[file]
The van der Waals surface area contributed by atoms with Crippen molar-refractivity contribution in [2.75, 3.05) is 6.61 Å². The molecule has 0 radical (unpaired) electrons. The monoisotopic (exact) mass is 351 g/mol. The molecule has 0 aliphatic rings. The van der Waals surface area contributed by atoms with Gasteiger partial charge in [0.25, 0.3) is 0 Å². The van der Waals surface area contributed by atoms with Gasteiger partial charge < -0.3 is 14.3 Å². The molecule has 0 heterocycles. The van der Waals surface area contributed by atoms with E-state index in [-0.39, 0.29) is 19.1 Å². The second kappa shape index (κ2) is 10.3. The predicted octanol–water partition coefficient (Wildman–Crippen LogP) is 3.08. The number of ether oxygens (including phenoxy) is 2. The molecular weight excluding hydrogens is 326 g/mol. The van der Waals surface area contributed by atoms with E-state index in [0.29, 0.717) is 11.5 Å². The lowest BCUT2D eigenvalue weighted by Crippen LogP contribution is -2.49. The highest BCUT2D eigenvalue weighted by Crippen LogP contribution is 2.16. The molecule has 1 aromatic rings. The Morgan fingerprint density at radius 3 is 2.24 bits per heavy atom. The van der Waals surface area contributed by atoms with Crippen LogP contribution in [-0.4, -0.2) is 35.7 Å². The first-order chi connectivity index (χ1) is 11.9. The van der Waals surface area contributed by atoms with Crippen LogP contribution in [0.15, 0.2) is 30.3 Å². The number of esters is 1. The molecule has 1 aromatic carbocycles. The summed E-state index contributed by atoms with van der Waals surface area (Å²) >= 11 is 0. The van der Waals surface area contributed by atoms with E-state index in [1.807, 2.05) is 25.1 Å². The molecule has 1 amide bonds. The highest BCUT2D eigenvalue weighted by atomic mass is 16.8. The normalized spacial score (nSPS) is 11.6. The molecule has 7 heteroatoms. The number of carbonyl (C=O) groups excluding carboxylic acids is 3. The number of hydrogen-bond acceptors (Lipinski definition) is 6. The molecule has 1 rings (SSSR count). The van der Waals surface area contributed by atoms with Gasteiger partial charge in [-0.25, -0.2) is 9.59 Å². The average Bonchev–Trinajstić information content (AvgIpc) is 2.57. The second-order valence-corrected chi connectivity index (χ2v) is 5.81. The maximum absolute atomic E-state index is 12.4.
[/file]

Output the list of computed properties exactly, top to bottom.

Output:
The van der Waals surface area contributed by atoms with Crippen molar-refractivity contribution in [2.75, 3.05) is 6.61 Å². The molecule has 0 radical (unpaired) electrons. The monoisotopic (exact) mass is 351 g/mol. The molecule has 0 aliphatic rings. The van der Waals surface area contributed by atoms with Gasteiger partial charge in [0.25, 0.3) is 0 Å². The van der Waals surface area contributed by atoms with Gasteiger partial charge < -0.3 is 14.3 Å². The molecule has 0 heterocycles. The van der Waals surface area contributed by atoms with E-state index in [-0.39, 0.29) is 19.1 Å². The second kappa shape index (κ2) is 10.3. The predicted octanol–water partition coefficient (Wildman–Crippen LogP) is 3.08. The number of ether oxygens (including phenoxy) is 2. The molecular weight excluding hydrogens is 326 g/mol. The van der Waals surface area contributed by atoms with E-state index in [0.29, 0.717) is 11.5 Å². The lowest BCUT2D eigenvalue weighted by Crippen LogP contribution is -2.49. The highest BCUT2D eigenvalue weighted by Crippen LogP contribution is 2.16. The molecule has 1 aromatic rings. The Morgan fingerprint density at radius 3 is 2.24 bits per heavy atom. The van der Waals surface area contributed by atoms with Crippen LogP contribution in [-0.4, -0.2) is 35.7 Å². The first-order chi connectivity index (χ1) is 11.9. The van der Waals surface area contributed by atoms with Crippen LogP contribution in [0.15, 0.2) is 30.3 Å². The number of esters is 1. The molecule has 1 aromatic carbocycles. The summed E-state index contributed by atoms with van der Waals surface area (Å²) >= 11 is 0. The van der Waals surface area contributed by atoms with E-state index in [1.807, 2.05) is 25.1 Å². The molecule has 1 amide bonds. The highest BCUT2D eigenvalue weighted by atomic mass is 16.8. The normalized spacial score (nSPS) is 11.6. The molecule has 7 heteroatoms. The number of carbonyl (C=O) groups excluding carboxylic acids is 3. The number of hydrogen-bond acceptors (Lipinski definition) is 6. The molecule has 1 rings (SSSR count). The van der Waals surface area contributed by atoms with Gasteiger partial charge in [-0.25, -0.2) is 9.59 Å². The average Bonchev–Trinajstić information content (AvgIpc) is 2.57. The second-order valence-corrected chi connectivity index (χ2v) is 5.81. The maximum absolute atomic E-state index is 12.4.